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The Mind at Night

The New Science of How and Why We Dream

By Andrea Rock
12-minute read
Audio available
The Mind at Night: The New Science of How and Why We Dream by Andrea Rock

The Mind at Night (2004) provides valuable insight into the mystery of the dream world. Find out exactly how busy our minds are while we slumber, and discover the many physiological, psychological and evolutionary advantages that dreaming gives us.

  • Anyone who’s ever kept a dream journal
  • Students of neuroscience or psychology
  • Readers curious about lucid dreaming

Andrea Rock is an investigative journalist who has won a number of awards, including the National Magazine Award and the Investigative Journalist and Editors Award.

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The Mind at Night

The New Science of How and Why We Dream

By Andrea Rock
  • Read in 12 minutes
  • Audio & text available
  • Contains 7 key ideas
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The Mind at Night: The New Science of How and Why We Dream by Andrea Rock
Synopsis

The Mind at Night (2004) provides valuable insight into the mystery of the dream world. Find out exactly how busy our minds are while we slumber, and discover the many physiological, psychological and evolutionary advantages that dreaming gives us.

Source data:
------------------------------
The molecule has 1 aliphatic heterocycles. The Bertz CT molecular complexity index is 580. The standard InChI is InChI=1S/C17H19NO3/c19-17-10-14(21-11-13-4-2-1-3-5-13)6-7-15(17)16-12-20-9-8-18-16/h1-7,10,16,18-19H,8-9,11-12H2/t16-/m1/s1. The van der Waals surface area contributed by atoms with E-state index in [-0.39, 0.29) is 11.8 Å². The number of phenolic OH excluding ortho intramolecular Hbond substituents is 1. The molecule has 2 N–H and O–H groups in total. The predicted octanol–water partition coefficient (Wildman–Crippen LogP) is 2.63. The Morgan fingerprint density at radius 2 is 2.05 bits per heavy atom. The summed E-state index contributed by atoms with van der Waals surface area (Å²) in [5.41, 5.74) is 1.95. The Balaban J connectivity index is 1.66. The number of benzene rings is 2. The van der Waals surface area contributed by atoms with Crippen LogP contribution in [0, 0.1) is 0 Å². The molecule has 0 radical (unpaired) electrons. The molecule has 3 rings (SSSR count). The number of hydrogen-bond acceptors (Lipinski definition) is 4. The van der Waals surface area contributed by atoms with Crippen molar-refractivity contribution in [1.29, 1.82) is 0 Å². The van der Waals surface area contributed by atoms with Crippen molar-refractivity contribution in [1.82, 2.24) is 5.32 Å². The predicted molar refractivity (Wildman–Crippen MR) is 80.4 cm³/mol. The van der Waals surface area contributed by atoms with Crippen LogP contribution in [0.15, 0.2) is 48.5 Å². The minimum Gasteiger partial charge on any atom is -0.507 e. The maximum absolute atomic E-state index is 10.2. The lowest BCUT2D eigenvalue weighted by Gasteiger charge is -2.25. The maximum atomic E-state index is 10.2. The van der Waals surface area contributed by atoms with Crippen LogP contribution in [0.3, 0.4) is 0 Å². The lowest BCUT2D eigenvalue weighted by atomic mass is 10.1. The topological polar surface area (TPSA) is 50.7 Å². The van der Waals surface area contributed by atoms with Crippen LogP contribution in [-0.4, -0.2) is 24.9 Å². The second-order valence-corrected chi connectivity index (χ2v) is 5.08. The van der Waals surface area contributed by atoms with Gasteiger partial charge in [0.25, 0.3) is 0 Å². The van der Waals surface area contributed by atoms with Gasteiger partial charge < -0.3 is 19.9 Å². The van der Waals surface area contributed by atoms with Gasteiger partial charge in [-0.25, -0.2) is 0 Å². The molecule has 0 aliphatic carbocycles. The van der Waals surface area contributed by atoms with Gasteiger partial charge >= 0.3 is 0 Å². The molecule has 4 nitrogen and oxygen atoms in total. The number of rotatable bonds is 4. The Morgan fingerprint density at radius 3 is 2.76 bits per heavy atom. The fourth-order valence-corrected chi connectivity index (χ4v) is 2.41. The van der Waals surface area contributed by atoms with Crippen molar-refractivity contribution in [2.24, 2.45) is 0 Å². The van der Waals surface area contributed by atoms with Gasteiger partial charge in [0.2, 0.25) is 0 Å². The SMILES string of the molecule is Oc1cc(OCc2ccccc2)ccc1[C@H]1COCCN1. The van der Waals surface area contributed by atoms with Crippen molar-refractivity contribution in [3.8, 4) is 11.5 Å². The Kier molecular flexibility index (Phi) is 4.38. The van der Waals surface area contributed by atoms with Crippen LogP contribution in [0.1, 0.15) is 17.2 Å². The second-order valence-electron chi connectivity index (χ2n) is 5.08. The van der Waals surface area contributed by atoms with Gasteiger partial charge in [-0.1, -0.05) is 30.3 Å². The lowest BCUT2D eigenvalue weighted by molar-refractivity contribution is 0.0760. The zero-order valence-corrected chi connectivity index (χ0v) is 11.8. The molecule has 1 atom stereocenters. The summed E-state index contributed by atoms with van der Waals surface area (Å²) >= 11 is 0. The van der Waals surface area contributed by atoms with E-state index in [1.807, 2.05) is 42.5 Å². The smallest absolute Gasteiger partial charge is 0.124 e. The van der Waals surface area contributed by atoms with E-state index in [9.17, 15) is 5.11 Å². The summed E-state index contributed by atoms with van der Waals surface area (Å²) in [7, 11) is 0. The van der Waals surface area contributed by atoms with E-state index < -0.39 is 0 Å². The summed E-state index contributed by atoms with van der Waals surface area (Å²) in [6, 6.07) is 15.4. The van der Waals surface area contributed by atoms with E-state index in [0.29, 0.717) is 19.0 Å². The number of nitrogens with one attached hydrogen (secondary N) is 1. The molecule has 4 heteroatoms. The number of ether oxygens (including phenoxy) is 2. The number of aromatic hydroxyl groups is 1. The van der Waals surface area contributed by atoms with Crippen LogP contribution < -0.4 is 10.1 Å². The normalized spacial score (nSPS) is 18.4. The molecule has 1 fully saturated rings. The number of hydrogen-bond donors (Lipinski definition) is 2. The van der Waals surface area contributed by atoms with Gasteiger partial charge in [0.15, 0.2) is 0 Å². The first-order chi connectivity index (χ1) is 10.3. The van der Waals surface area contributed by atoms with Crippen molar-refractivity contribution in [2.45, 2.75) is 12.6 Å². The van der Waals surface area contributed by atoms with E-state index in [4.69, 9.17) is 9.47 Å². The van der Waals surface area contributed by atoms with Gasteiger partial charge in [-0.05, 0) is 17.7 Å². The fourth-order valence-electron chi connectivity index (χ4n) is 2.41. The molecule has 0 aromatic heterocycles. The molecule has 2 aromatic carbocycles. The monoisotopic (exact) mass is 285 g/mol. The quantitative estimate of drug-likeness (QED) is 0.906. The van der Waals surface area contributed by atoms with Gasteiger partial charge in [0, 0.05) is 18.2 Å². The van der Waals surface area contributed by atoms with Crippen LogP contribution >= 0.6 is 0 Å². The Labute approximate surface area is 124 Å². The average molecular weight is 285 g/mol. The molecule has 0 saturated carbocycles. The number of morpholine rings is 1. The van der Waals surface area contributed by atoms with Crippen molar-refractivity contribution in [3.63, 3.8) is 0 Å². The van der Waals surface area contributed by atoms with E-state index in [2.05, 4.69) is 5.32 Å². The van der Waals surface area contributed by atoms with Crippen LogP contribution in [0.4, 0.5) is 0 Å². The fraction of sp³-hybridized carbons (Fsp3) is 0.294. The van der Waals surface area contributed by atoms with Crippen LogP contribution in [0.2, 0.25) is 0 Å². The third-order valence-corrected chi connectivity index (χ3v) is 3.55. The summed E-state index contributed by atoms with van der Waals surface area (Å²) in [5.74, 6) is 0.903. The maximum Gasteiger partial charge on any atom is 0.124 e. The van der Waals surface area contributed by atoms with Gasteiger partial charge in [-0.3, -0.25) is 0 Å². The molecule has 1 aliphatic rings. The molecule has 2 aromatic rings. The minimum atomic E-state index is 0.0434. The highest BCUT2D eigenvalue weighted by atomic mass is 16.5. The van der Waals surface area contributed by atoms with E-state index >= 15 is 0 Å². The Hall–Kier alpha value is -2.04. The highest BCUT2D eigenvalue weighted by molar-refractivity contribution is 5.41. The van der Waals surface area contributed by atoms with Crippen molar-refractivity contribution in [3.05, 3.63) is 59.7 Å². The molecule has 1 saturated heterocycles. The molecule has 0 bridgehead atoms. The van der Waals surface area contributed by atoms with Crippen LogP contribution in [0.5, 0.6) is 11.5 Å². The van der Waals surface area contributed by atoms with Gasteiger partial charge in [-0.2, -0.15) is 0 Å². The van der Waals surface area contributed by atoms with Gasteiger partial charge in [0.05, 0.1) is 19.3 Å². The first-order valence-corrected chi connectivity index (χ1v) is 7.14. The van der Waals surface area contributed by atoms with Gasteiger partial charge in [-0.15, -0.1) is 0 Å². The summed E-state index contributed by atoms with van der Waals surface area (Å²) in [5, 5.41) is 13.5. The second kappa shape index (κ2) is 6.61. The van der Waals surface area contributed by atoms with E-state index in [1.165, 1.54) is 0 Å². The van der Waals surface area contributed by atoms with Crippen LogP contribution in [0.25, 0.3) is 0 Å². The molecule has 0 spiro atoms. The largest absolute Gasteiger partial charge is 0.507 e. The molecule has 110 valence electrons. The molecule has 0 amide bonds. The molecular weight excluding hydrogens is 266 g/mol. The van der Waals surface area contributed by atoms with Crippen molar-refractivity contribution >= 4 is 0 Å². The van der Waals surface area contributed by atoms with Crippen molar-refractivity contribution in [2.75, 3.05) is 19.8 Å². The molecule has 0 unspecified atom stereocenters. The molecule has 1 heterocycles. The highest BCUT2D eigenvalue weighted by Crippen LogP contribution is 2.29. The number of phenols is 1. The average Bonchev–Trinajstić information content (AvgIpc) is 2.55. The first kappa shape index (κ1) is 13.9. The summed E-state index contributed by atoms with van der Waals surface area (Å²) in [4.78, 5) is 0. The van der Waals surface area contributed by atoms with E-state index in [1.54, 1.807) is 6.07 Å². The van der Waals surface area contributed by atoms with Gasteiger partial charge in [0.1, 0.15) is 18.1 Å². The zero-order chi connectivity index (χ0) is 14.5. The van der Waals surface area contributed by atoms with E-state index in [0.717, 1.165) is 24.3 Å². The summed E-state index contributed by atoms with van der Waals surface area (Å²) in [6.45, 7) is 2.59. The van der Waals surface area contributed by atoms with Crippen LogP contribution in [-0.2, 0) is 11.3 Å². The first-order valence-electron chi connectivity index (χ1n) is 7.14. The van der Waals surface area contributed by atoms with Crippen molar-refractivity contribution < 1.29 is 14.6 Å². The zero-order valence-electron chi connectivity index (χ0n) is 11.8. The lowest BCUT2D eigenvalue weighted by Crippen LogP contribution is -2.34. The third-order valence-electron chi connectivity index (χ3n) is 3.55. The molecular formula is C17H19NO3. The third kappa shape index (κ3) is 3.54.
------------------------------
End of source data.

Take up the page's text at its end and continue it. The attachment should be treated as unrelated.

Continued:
Key idea 1 of 7

We journey through a cycle of five stages of sleep every night.

Considering that we spend a third of our life asleep, it makes sense to know about what’s going on when we’re sleeping.

It all starts with a period of pre-sleep, when our mind settles down, stops trying to make decisions and plans, and enters an almost meditative state to prepare the mind for sleep.

From there, we enter light sleep, which covers the first two stages.

During the first stage, or sleep onset as it’s known, we often see flashes of disjointed images, known as hypnagogic imagery. This is the brain’s way of sorting through the day’s experiences and deciding what to trash and what to stash. Some things get forgotten, while others are deemed important enough to store in our long-term memory.

Then stage two begins and our brain winds down further to make way for the stages of deep sleep that follow.

These deep third and fourth sleep stages are characterized by slow brain waves, and we generally cycle through the first stages once again before arriving at the fifth and final stage, which is marked by REM – or rapid eye movement – sleep.

It takes between fifty and seventy minutes to get through the first four sleep stages, and the REM period can be as short as ten minutes. So, altogether, the process lasts about ninety minutes, with the combined stages of deep sleep and REM usually accounting for a quarter of our total sleep during any given night.

While all five stages have their own important functions, it’s at the fifth REM stage when we experience our most vivid dreams and when our mind goes through its internal processes.

In the blinks that follow, we’ll take a closer look at how important these dreams have been and continue to be.

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